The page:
Makeover Your Bedroom for Better Sleep

Makeover Your Bedroom for Better Sleep

Aside from seeing a doctor, you can take steps to reduce interference to your sleep by improving your sleeping environment. Your bedroom is not just a place for you to sleep. It is also your sanctuary where you can retreat from the stressors of life and rejuvenate yourself. Dr Joshua Kua, Specialist in Psychiatry & Consultant, Raffles Counselling Centre, shares tips to help make your bedroom a more conducive place to sleep in.

Remove unwanted sources of light

Light prevents the production of the sleep-inducing hormone melatonin, making it harder for you to fall and stay asleep. Consider keeping your room dark by blocking off sources of ambient light. Use curtains to block off streetlights, and hide your alarm clock from view.

Unplug technology

While modern technology keeps us connected and raises our productivity; it is also a source of distraction if used inappropriately. Playing a mobile game before bedtime, or even responding to emails stimulates our brain and makes our body tense, creating a situation not conducive for sleep. Disconnecting from technology can help our brain unwind to prepare for sleep.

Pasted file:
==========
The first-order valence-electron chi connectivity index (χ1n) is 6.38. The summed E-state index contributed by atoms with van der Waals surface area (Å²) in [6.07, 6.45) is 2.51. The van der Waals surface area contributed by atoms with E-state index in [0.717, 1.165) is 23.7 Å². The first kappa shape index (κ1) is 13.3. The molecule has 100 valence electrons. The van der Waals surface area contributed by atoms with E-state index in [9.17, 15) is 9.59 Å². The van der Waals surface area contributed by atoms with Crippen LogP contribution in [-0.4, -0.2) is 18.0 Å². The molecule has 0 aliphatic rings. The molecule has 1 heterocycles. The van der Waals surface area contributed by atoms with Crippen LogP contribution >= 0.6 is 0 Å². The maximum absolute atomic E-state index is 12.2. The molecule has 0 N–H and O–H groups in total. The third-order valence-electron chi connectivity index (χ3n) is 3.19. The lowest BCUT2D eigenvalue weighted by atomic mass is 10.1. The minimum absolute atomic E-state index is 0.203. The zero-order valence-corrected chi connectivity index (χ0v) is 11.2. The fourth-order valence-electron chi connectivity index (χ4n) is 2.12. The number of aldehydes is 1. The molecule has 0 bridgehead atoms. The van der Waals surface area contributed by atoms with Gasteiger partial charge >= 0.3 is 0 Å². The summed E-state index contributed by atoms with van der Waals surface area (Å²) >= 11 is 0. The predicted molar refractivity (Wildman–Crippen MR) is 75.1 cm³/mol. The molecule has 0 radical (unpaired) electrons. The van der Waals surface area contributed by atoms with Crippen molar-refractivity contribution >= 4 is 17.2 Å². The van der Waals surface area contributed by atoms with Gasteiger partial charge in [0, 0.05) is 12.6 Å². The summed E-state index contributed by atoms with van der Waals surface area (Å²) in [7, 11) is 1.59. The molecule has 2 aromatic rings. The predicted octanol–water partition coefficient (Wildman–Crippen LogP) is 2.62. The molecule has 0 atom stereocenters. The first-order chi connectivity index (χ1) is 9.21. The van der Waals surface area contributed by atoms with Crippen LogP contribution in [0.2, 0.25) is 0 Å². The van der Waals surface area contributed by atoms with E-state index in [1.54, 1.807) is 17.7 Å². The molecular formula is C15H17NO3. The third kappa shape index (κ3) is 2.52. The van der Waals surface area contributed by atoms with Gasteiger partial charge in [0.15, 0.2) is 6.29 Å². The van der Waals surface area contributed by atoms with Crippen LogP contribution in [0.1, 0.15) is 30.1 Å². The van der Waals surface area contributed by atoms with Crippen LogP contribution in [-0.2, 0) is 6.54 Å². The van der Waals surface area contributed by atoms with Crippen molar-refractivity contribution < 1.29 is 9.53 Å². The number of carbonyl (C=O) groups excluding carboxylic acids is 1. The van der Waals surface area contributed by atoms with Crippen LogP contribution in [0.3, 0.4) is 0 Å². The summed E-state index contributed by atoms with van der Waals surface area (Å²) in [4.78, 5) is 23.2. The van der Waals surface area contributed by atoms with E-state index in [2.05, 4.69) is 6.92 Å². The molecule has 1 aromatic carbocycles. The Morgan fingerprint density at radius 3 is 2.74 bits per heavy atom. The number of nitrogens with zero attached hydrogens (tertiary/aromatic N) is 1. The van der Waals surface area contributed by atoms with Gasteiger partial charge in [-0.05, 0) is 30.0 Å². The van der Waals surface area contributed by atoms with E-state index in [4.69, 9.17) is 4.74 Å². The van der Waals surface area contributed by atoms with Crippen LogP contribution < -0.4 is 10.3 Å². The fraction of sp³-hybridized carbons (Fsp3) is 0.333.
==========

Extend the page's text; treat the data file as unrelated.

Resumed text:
Keep your room neat and tidy

A cluttered room represents unfinished tasks, which may lead your brain to interpret it as an undone chore. Minimise distractions by keeping your room clean and tidy.

Turn on the air-conditioning

A lower room temperature improves sleep quality because it helps lower your body temperature to achieve deep sleep.

Examine your room’s colour scheme

Your sleep can be affected by your wall and bedding colour. If you want to repaint your bedroom, go for shades of blue as it represents calmness. Alternatively, soothing colours work too! Where possible, avoid bright colours, as they may create a stimulating environment that works against relaxing or resting.

Block off external noises

If you stay in a noisy neighbourhood, consider wearing earplugs or using heavy blinds to buffer noises such as heavy traffic or animal sounds, as they may wake you when you are in the shallower cycles of sleep.